A tour de force that unpacks theology of law in relationship not only to the Christian doctrines of creation, fall, and providence, but also vis-à-vis the doctrines of incarnation, crucifixion, resurrection, ascension, and Pentecost. Going beyond his interlocutors, McIlroy is at his most provocative, in my view, in proposing a pneumatological theology of law that sees the role of the Spirit both as “hidden” in the maintenance of what he calls “shallow justice” (the administration of human rule) and as a prerequisite to the achievement of “deep justice” (which emerges out of transformed hearts rather than through legislative enaction).
Good News for the Public Square is a call to Christians to love our neighbours biblically. Love demands that we should promote the good of the society around us as God intended and in a way which commends the gospel. This will also have the effect of protecting the church’s spread of the gospel for everyone’s eternal good.
Good government will be committed to the rule of law, based on what is true about society, promote what is good for society, and acknowledge its limits. In this way, it will be a blessing to all its subjects, regardless of their religion or belief.
In an arena where Christian activism can lack robust theological justification, it is great to see this clear and considered biblical outline for evangelical public theological engagement. Good News for the Public Square is a solid introduction to these important issues.
It is vitally important that Christians are involved in the public square but that involvement needs to be biblically faithful, theologically rigorous, Christ-centred, gospelhearted and a practical expression of our call to love God and neighbour. This resource provides a wonderful guide to those seeking to find common Christian ground in such characteristics of engagement with law and government. It needs to be widely read and integrated into our thinking and action as Christians.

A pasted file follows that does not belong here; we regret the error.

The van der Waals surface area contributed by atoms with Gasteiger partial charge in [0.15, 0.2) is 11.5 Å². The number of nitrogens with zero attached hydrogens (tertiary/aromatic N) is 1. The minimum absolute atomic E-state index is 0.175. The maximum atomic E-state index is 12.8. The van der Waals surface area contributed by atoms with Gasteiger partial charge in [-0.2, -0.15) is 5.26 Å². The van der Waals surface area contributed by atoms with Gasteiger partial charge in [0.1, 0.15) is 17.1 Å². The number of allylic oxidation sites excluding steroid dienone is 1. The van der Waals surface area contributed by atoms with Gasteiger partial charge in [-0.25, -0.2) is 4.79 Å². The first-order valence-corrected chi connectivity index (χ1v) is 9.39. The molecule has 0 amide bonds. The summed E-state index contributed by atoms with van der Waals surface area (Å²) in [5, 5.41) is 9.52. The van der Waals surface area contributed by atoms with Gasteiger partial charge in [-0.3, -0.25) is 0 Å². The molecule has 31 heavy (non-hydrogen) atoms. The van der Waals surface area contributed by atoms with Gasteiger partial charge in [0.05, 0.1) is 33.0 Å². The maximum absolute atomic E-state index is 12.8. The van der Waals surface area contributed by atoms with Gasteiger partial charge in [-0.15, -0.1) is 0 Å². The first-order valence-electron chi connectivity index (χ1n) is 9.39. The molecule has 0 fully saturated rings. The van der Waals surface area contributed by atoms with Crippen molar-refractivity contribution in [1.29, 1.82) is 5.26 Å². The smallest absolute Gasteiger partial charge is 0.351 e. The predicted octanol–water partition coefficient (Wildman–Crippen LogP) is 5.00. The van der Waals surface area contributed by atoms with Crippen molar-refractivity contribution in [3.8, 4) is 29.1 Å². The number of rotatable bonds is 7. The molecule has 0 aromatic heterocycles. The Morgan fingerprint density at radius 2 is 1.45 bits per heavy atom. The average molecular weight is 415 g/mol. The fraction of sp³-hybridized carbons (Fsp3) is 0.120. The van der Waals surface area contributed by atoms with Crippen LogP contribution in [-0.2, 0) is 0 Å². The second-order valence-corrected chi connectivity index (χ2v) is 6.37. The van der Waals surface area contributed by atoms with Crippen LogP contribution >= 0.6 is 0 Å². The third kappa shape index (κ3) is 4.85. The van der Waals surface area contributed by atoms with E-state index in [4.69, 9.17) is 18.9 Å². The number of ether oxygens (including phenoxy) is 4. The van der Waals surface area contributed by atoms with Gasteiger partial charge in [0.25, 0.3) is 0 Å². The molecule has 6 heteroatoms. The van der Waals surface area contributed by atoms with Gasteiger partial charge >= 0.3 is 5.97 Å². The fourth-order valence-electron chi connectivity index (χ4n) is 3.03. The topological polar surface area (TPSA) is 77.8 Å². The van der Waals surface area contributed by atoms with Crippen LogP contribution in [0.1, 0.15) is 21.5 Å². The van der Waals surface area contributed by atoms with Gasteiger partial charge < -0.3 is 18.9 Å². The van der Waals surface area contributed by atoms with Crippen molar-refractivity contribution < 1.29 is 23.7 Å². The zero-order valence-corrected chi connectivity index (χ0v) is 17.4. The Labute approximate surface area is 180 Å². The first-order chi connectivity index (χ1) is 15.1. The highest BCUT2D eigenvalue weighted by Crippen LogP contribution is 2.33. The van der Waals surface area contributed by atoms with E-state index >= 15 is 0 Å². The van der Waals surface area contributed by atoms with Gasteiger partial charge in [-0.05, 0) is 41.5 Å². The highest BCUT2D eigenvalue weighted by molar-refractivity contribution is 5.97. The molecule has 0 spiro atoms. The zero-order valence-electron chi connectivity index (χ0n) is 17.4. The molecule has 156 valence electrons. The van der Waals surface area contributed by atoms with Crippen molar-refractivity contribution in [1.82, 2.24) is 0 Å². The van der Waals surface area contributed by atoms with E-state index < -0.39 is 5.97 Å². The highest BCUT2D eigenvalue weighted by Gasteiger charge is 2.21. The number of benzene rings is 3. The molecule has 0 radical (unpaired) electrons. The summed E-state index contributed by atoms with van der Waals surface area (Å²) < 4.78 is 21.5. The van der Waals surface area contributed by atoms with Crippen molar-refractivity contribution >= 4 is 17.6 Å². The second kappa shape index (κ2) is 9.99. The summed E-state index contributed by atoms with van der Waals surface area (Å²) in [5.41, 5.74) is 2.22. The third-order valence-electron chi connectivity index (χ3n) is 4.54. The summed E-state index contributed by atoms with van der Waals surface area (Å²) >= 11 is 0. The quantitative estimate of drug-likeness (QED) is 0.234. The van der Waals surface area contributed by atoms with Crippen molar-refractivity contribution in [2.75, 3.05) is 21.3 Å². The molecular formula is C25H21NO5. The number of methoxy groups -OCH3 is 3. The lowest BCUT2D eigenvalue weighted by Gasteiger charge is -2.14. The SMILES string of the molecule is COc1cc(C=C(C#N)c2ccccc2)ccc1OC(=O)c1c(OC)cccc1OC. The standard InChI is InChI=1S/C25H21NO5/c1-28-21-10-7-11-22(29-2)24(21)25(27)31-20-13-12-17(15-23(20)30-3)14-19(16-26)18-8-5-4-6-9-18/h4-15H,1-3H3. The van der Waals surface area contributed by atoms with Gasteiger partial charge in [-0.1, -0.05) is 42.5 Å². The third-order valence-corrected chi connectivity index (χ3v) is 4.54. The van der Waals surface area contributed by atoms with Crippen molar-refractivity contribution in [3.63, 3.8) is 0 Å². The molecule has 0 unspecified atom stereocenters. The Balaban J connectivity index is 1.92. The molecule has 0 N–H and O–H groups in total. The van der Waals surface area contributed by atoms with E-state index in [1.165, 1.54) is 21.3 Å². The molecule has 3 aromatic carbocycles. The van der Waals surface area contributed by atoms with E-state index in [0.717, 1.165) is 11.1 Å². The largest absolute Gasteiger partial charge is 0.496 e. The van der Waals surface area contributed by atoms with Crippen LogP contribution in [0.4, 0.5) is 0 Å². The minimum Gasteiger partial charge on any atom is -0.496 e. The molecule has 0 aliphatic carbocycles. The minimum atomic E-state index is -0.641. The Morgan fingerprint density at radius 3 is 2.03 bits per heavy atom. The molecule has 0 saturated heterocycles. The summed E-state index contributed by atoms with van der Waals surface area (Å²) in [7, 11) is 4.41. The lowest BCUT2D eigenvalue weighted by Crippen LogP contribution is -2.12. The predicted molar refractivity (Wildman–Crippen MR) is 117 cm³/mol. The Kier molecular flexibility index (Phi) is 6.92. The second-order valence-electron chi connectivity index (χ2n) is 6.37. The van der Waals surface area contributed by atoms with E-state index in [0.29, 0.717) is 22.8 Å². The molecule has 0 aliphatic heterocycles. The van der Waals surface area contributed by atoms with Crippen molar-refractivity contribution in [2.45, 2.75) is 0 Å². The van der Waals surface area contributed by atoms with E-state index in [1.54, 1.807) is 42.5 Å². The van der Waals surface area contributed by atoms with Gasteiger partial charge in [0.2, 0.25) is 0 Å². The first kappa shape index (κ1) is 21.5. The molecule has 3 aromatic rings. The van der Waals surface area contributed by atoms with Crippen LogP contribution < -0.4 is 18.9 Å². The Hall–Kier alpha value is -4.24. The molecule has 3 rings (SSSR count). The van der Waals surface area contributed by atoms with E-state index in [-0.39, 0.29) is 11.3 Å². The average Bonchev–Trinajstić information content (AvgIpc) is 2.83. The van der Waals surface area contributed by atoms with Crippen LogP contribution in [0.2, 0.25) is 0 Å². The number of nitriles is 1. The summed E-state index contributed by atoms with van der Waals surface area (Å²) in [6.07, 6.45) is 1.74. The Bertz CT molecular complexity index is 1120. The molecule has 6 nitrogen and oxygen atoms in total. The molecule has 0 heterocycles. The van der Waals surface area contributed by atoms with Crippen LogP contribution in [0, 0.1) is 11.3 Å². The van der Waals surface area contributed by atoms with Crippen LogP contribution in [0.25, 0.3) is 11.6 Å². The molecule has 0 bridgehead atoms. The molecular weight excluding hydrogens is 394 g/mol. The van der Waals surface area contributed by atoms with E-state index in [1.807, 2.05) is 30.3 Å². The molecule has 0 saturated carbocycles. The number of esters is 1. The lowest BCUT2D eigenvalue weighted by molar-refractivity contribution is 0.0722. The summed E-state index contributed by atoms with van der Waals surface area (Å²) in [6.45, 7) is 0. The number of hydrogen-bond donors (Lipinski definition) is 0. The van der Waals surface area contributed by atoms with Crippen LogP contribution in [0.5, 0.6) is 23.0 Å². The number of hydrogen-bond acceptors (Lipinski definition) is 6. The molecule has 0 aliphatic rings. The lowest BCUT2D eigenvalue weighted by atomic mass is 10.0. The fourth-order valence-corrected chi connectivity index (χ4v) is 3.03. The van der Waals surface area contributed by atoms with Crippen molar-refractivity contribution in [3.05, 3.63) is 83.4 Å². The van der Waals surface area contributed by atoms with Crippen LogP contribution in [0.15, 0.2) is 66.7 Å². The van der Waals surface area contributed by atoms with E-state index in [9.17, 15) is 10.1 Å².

This book does not seek to provide all the answers for Christians concerned about issues of public policy and law – indeed it recognises that Christians will differ on the conclusions to be reached. What it sets out to do is to provide a framework of common ground from which it should be possible to approach such issues in order to further some serious thinking, analysis and discussion. Realistic conclusions may then emerge with some consensus, which will demonstrate the love of God and of his people for the community, by identifying the common good which is achievable in a secular culture. This is a helpful and encouraging book which I commend to all those who practise in, and seek to work out God’s purposes in, the law in our pluralistic society.
The gospel, which is the power of God to salvation, saves real people. In this sense, the gospel is private. But, is the gospel only private? Should the faith be therefore privatised? Are there public implications for this powerful faith? Make no mistake: Jesus saves us from something for something. A purely privatised gospel fails to be the powerful gospel depicted scripturally. Read Good News for the Public Square and begin to explore how and why .
Access to justice is a fundamental corollary to the rule of law because without it the rule of law can be nothing more than just a concept, an ideal. If access to justice is absent, legal rights cannot be exercised and legal obligations cannot be enforced. Thus it is essential to a humane, just and civilized society. And it is at risk. Successive British governments have cut legal aid, increased court fees, and created a real danger that the individual citizens will find themselves unable to afford to seek to enforce their rights and the obligations of others.
This is an area where the Church should have a voice. There has been a perception in some circles that Christians have concentrated on the rights of members of our own Christian communities rather than upon the rights of others. This book argues that this balance needs to be reconsidered. The Church should take the lead in championing the need for all citizens to have effective access to the English legal system, both by seeking to influence the political agenda and by endeavouring to “fill in” the gaps that are becoming ever wider.”
This is a most interesting contribution from a Christian perspective on the issue of access to justice. It correctly asserts the right of the Church and faith communities to involve themselves in this debate which raises important ethical considerations.
This is an important essay worthy of time for reading and reflection Part 1 comprises a scholarly summary of the Biblical emphasis on the centrality of justice in God’s political economy and the importance not only of equality before the law but in access to justice and to advocacy. The importance of this in New Testament thought, often overlooked, is well demonstrated. Part 2 provides a compelling analysis of why we are where we are and the danger of taking justice in the UK for granted. Part 3 offers thoughts for a Christian response; this essay makes clear the need –perhaps Christian lawyers should tithe their time and talents too.